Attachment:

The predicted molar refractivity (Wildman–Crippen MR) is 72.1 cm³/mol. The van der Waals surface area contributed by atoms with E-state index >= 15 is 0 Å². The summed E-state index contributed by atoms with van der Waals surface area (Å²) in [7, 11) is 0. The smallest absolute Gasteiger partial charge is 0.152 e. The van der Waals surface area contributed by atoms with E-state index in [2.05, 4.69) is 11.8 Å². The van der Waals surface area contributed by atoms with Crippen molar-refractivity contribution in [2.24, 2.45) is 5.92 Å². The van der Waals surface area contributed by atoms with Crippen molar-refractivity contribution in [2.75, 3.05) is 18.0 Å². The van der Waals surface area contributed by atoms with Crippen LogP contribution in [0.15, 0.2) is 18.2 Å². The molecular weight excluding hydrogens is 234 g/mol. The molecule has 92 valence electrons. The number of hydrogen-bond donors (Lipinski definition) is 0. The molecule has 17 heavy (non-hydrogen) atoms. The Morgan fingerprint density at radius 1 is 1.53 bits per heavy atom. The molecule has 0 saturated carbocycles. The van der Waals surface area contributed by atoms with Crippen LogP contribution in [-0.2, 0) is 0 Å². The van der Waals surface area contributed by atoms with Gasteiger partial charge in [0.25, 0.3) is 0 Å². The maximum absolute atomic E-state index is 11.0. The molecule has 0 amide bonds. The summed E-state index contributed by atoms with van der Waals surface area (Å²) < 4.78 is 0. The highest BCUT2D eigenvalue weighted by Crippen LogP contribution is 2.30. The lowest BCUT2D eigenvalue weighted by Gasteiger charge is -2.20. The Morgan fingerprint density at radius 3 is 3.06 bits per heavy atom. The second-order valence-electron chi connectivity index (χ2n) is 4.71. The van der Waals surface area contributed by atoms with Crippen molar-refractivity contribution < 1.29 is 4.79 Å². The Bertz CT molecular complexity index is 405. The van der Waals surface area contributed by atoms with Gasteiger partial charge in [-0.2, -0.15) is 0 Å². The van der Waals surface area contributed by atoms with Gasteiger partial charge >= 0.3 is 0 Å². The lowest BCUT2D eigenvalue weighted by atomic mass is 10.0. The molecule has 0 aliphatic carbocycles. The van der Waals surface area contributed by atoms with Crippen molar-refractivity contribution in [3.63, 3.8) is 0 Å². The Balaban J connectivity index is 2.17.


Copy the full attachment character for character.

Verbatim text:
The predicted molar refractivity (Wildman–Crippen MR) is 72.1 cm³/mol. The van der Waals surface area contributed by atoms with E-state index >= 15 is 0 Å². The summed E-state index contributed by atoms with van der Waals surface area (Å²) in [7, 11) is 0. The smallest absolute Gasteiger partial charge is 0.152 e. The van der Waals surface area contributed by atoms with E-state index in [2.05, 4.69) is 11.8 Å². The van der Waals surface area contributed by atoms with Crippen molar-refractivity contribution in [2.24, 2.45) is 5.92 Å². The van der Waals surface area contributed by atoms with Crippen molar-refractivity contribution in [2.75, 3.05) is 18.0 Å². The van der Waals surface area contributed by atoms with Crippen LogP contribution in [0.15, 0.2) is 18.2 Å². The molecular weight excluding hydrogens is 234 g/mol. The molecule has 92 valence electrons. The number of hydrogen-bond donors (Lipinski definition) is 0. The molecule has 17 heavy (non-hydrogen) atoms. The Morgan fingerprint density at radius 1 is 1.53 bits per heavy atom. The molecule has 0 saturated carbocycles. The van der Waals surface area contributed by atoms with Crippen LogP contribution in [-0.2, 0) is 0 Å². The van der Waals surface area contributed by atoms with Gasteiger partial charge in [0.25, 0.3) is 0 Å². The maximum absolute atomic E-state index is 11.0. The molecule has 0 amide bonds. The summed E-state index contributed by atoms with van der Waals surface area (Å²) < 4.78 is 0. The highest BCUT2D eigenvalue weighted by Crippen LogP contribution is 2.30. The lowest BCUT2D eigenvalue weighted by Gasteiger charge is -2.20. The Morgan fingerprint density at radius 3 is 3.06 bits per heavy atom. The second-order valence-electron chi connectivity index (χ2n) is 4.71. The van der Waals surface area contributed by atoms with Crippen molar-refractivity contribution < 1.29 is 4.79 Å². The Bertz CT molecular complexity index is 405. The van der Waals surface area contributed by atoms with Gasteiger partial charge in [-0.2, -0.15) is 0 Å². The van der Waals surface area contributed by atoms with Gasteiger partial charge >= 0.3 is 0 Å². The lowest BCUT2D eigenvalue weighted by atomic mass is 10.0. The molecule has 0 aliphatic carbocycles. The van der Waals surface area contributed by atoms with Crippen molar-refractivity contribution in [3.63, 3.8) is 0 Å². The Balaban J connectivity index is 2.17.